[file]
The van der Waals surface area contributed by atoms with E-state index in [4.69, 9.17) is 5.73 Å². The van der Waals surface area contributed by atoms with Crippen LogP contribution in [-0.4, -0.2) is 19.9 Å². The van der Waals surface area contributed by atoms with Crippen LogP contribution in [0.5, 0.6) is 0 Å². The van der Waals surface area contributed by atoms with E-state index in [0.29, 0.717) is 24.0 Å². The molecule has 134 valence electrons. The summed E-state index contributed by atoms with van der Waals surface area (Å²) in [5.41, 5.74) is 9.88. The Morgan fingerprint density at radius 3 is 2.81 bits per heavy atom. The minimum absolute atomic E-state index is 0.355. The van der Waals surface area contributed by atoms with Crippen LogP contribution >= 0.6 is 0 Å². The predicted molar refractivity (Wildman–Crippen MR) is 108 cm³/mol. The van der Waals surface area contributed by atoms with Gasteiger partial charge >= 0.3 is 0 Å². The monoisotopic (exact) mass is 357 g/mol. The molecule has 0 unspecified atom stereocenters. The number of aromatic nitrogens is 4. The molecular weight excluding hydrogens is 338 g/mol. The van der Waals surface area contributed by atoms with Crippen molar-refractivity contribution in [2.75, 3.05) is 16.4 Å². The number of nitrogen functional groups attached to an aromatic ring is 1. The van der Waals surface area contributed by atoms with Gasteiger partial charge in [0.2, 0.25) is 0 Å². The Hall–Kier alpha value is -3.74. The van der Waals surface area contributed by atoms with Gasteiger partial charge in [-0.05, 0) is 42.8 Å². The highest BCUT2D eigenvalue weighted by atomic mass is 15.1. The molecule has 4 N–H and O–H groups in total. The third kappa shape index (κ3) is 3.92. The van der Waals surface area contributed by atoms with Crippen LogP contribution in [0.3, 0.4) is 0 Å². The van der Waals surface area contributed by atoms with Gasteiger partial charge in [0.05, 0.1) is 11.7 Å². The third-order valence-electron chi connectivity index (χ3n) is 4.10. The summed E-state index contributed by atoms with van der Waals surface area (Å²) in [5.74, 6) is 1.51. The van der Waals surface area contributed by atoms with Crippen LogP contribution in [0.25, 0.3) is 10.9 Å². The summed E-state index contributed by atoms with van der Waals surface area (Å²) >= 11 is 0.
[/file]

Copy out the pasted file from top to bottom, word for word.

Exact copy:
The van der Waals surface area contributed by atoms with E-state index in [4.69, 9.17) is 5.73 Å². The van der Waals surface area contributed by atoms with Crippen LogP contribution in [-0.4, -0.2) is 19.9 Å². The van der Waals surface area contributed by atoms with Crippen LogP contribution in [0.5, 0.6) is 0 Å². The van der Waals surface area contributed by atoms with E-state index in [0.29, 0.717) is 24.0 Å². The molecule has 134 valence electrons. The summed E-state index contributed by atoms with van der Waals surface area (Å²) in [5.41, 5.74) is 9.88. The Morgan fingerprint density at radius 3 is 2.81 bits per heavy atom. The minimum absolute atomic E-state index is 0.355. The van der Waals surface area contributed by atoms with Crippen LogP contribution >= 0.6 is 0 Å². The predicted molar refractivity (Wildman–Crippen MR) is 108 cm³/mol. The van der Waals surface area contributed by atoms with Gasteiger partial charge >= 0.3 is 0 Å². The monoisotopic (exact) mass is 357 g/mol. The molecule has 0 unspecified atom stereocenters. The number of aromatic nitrogens is 4. The molecular weight excluding hydrogens is 338 g/mol. The van der Waals surface area contributed by atoms with Crippen molar-refractivity contribution in [2.75, 3.05) is 16.4 Å². The number of nitrogen functional groups attached to an aromatic ring is 1. The van der Waals surface area contributed by atoms with Gasteiger partial charge in [0.2, 0.25) is 0 Å². The Hall–Kier alpha value is -3.74. The van der Waals surface area contributed by atoms with Gasteiger partial charge in [-0.05, 0) is 42.8 Å². The highest BCUT2D eigenvalue weighted by atomic mass is 15.1. The molecule has 4 N–H and O–H groups in total. The third kappa shape index (κ3) is 3.92. The van der Waals surface area contributed by atoms with Crippen LogP contribution in [0.3, 0.4) is 0 Å². The van der Waals surface area contributed by atoms with Gasteiger partial charge in [0.05, 0.1) is 11.7 Å². The third-order valence-electron chi connectivity index (χ3n) is 4.10. The summed E-state index contributed by atoms with van der Waals surface area (Å²) in [5.74, 6) is 1.51. The van der Waals surface area contributed by atoms with Crippen LogP contribution in [0.25, 0.3) is 10.9 Å². The summed E-state index contributed by atoms with van der Waals surface area (Å²) >= 11 is 0.